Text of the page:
The Rocky Mountains are scattered with high mountain lakes, and Central Colorado is no exception. One of the best lakes I’ve seen yet lies at about 11,800 feet in elevation just east of Crestone. While the Willow Lake Trail is wildly popular with visitors on weekends, it still makes for a spectacular overnight adventure or a long day hike. Travel the trail on a weekday, and you’ll nearly have the place to yourself.
I first learned of this gem after admiring a painting by Salida artist Joshua Been. He’d just returned from an annual backpacking trip to the area and had captured Willow Lake in an oil painting. I was struck by the lake’s beauty as portrayed in his work and vowed to make the journey later that summer to see it for myself.
In reality, it wasn’t until the next summer, in late August under a blue moon, that I managed to get in a trip up to Willow Lake. My then 8-month-old pup and I thoroughly enjoyed the steep yet magnificent 4.5-mile backpack trip up to the high mountain basin.

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The Crowded Acre: Drinking Leads to “Porking”

By Jennifer Welch

I’m hitting my stride.
I’ve always known that I was a whiskey girl. Whiskey. Bourbon. Single-malt Scotch. Maybe a blend if you force my hand. Neat. Always neat. This I know. But my stride has nothing to do with that. No, my stride has more to do with curly tails and round snouts, curious minds and hearty grunts. My stride is pork. I take porking very seriously, as it is my business. More of an art form, really. The art of raising pigs for nourishment. This I am coming to know.
Luckily for me, these two things go hand in hand. Like pieces of a puzzle, they fit together in a way you might not expect at first. In fact, drinking and porking, as it were, go together in more ways than one. (I should know, says the mother of three.) Although, for safety’s sake, I do feel inclined to point out that we enforce a strict two-drink maximum if you plan to wander into our pigpens.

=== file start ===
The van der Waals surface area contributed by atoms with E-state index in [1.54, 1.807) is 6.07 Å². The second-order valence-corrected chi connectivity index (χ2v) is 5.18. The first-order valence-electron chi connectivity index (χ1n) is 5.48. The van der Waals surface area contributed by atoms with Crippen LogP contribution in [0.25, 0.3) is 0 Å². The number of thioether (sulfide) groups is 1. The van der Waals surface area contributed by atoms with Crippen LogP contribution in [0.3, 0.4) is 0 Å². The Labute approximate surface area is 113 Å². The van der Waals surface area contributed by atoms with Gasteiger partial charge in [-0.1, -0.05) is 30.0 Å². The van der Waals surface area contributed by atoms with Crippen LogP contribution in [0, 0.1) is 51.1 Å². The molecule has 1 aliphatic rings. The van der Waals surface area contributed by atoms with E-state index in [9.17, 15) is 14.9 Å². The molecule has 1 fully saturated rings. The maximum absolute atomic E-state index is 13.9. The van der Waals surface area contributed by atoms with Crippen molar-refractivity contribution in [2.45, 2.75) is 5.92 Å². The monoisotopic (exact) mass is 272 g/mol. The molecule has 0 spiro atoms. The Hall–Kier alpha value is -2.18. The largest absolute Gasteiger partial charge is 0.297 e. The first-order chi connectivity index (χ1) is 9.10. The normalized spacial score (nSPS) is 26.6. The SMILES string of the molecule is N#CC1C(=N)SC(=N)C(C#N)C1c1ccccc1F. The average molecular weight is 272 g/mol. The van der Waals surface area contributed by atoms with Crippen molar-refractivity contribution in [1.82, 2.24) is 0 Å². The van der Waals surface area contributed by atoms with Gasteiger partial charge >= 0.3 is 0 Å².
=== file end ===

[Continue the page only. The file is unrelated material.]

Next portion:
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Schofield Pass

By Polly Oberosler

Editor’s Note: Back in April of this year, a massive rockslide occurred on Schofield Pass, a four-wheel-drive forest service road which connects the towns of Marble and Crested Butte.
Popular with mountain and dirt bikers, hikers and Jeep enthusiasts, there was speculation that the sheer enormity of the slide might permanently close the pass, which was originally built in 1883 as a wagon route between the two mining towns. But, on June 8, after three days of work by a dedicated crew of U.S. Forest Service employees, F.S. Road 314 has reopened.
The work was overseen by Jim McBreen, construction and maintenance supervisor for the USFS He described very large trees above the road that were shattered by the slide and reported that one of the holes in the road was nearly 16 feet wide and 4 feet deep. He estimated that nearly 100 yards of road were affected by the slide. A bulldozer team consisting of Larry Augustson and Salvador Landa did much of the road clearing, despite the difficulty of bringing the machine up to the remote location.
Jeepsters and other local four-wheeling clubs regularly perform volunteer work on the road, but this slide was a bit outside of their ability levels. We asked sometimes contributor and Gunnison Valley native Polly Oberosler to share some insights into the pass with us.

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In the Vortex of Compassion, Strength and Skill

By Hal Walter

The burros were fresh in the cool evening air and, as they often do, sensed a neophyte in my companion, who was also having a bit of an issue adjusting to the altitude. At one point they bolted uphill and I had to simultaneously sprint ahead while literally “climbing” the lead rope hand-over-hand to gain control.

I looked over at my friend. “You know those battle-rope workouts people do in gyms?”

He nodded silently.

“Yeah, I don’t need to do those.”

He just smiled.

Years ago I met this energetic magazine writer, Christopher McDougall, who was covering the Leadville Boom Days pack-burro race and also gathering information in Leadville for what would become a classic best-selling book.